Following their Kosmoclub releases, which served as a refined, retake on the Kosmopop album, reworking tracks into more rugged, club friendly versions after performing them live. Berlin based Psycho and Plastic sat down with The Club Map to chat!

What was the inspiration behind the Kosmoclub EP’s?

Around the time we released our album Kosmopop in 2017, we started to play more and more in clubs. Playing in front of dancing crowds and in between DJs profoundly changed our live sets. So did witnessing the DJing prowess of our friend Der Schmeisser from Kassel and having lots of conversations with him about what makes a good club night, party, set or track. Of course other DJs also played their part in that.

All the valuable lessons we learned from that inspired us to rework and remix our tracks while playing live. We started experimenting with different structures and dynamics, always on the hunt for those magic moments when things just click with the crowd.
Next we developed the wish to reflect this experience in our productions. On the one hand, we wanted to conserve this aspect of our music making. Up until recently you could only hear it in our live sets. And on the other hand, we wanted to take things full circle and be able to hand these new versions over to DJs.

As things go, the tracks changed once again when we took them back to the studio, because different environments bring out different aspects of our creativity. And different tasks – playing live versus producing tracks – require different methods.
During our studio period, we also discovered Todh Teri’s amazing Deep In India releases. The way these tracks manage to work as great dance music while staying mind-blowingly out there had a significant influence on what we ended up doing!

So can we expect more magic stuff like this from you guys? What’s coming up next?

Of course you can! Right now we are working on a remix for the legendary Jewish-Canadian accordion player and singer- songwriter Geoff Berner. With this remix we are aiming to make an anti-fascist rave anthem. Let’s see how that works out.
It’s for the eponymous title track of Geoff’s upcoming album Grand Hotel Cosmopolis and it will be out in autumn.

You have recently done a tour of Canada! How was that?

Canada was terrific! It’s already been our second tour there and we can hardly believe how many amazing humans we keep meeting. Everyone was welcoming, open and friendly towards us, audiences, promoters and musicians alike. So it turned out to be a super fun trip for us.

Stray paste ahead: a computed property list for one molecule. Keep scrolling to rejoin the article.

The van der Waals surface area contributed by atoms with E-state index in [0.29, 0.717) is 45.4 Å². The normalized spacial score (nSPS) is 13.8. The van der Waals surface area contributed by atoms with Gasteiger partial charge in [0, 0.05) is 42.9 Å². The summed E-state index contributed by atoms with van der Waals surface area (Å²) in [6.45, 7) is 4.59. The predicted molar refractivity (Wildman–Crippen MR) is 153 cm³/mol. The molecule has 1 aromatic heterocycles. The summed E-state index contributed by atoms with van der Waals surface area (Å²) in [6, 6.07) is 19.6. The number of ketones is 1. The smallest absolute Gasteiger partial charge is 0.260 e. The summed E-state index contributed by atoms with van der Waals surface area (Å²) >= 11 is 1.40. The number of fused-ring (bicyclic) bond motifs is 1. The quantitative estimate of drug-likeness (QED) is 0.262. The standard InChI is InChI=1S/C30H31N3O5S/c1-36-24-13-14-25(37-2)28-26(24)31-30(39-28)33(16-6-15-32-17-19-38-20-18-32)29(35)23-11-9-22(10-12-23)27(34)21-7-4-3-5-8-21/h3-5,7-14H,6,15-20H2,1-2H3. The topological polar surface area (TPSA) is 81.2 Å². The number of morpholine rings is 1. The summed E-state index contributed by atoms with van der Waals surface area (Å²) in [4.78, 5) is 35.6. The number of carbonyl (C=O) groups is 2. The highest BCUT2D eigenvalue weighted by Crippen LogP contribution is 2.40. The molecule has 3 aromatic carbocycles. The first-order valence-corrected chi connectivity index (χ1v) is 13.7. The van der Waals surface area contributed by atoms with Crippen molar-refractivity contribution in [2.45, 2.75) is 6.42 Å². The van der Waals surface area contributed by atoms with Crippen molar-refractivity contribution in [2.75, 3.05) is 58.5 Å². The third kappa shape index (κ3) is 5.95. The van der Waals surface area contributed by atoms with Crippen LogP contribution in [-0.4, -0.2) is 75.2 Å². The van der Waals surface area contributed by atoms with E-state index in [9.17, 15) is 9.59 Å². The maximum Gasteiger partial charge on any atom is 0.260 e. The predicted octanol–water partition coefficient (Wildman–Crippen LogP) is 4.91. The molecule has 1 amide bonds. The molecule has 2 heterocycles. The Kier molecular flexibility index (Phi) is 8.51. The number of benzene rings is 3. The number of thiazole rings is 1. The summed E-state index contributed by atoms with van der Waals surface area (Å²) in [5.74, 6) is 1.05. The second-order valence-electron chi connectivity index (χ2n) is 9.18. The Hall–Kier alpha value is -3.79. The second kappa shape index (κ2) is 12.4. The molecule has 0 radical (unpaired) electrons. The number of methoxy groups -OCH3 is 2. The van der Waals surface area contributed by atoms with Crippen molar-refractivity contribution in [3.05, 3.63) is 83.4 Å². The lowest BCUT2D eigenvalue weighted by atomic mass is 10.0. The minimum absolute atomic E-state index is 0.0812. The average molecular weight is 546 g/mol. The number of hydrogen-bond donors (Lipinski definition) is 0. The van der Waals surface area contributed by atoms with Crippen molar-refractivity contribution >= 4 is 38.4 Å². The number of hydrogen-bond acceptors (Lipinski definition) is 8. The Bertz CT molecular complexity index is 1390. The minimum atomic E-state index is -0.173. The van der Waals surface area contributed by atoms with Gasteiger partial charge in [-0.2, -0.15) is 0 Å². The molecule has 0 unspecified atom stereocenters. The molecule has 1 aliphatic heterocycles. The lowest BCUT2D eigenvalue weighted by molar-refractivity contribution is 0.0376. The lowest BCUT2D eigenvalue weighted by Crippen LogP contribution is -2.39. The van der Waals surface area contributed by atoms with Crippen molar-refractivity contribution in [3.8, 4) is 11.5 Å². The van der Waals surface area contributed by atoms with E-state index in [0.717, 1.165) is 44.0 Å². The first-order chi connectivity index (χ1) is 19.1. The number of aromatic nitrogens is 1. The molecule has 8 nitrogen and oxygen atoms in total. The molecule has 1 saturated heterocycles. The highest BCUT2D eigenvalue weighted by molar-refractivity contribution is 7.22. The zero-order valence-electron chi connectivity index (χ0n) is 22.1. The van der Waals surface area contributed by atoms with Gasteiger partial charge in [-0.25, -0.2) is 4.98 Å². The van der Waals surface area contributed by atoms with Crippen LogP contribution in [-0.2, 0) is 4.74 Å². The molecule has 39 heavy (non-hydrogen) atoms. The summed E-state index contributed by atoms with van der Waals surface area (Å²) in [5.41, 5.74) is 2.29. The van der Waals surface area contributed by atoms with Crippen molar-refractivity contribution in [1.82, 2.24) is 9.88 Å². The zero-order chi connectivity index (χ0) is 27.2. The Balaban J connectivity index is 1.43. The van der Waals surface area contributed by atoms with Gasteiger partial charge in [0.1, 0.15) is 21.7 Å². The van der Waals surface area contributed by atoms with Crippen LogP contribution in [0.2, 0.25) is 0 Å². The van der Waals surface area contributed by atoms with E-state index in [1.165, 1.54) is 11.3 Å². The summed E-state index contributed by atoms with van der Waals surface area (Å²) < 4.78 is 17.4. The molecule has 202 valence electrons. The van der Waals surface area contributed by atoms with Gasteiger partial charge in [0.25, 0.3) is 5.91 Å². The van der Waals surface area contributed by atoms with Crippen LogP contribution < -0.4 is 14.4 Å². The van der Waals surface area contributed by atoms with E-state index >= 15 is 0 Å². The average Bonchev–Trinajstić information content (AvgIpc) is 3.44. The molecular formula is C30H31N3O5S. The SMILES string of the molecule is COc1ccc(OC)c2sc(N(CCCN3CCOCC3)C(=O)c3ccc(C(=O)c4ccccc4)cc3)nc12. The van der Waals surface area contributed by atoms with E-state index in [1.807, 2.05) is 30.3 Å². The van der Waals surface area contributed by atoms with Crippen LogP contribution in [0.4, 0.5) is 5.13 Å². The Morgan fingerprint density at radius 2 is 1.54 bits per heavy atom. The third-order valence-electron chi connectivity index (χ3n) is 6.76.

To add to the overall sense of adventure, we played in quite a different context from the club setting described earlier. The Canadian West Coast has a thriving and diverse roots music scene and lots of boutique festivals with a strong sense of community. There’s a spirit of collaboration that stems from folk music roots and hippie ideals. We felt like we were invited right in. People saw us as representatives of electronic music and club culture from Berlin.
The level of musicianship there is unbelievably high and inspiring, no matter the style. We met some new friends and are already making plans for future collaborations across genres.

It sounds like you really got in with the locals! Will you be setting up a studio over there anytime soon?

Thankfully, BC has an amazing infrastructure of independent studios, probably due to its world-class music funding. Our friend Rae Spoon, who runs our Canadian partner label Coax records, operates their own studio, as do many others. Several people already invited us to their studios next time, so we’re in a very lucky position. Figuring out how and when we can stay long enough to make that happen is challenging enough without setting up our own place over there – yet.

You used a lot of organic percussion, how did you decide what you wanted to use? How did you record it?

First of all we have this long running ethos of making our own sounds. We never use presets or samples and just love recording, synthesizing and generating our own unique material. Sound research is actually a major part of what we do.

Second, we also have gathered quite a collection of hand percussion over the years from the music workshops we regularly teach. They can really help people to form an understanding of rhythm and groove through the movement of their body. That’s the base of it all, even if their goal is producing beats.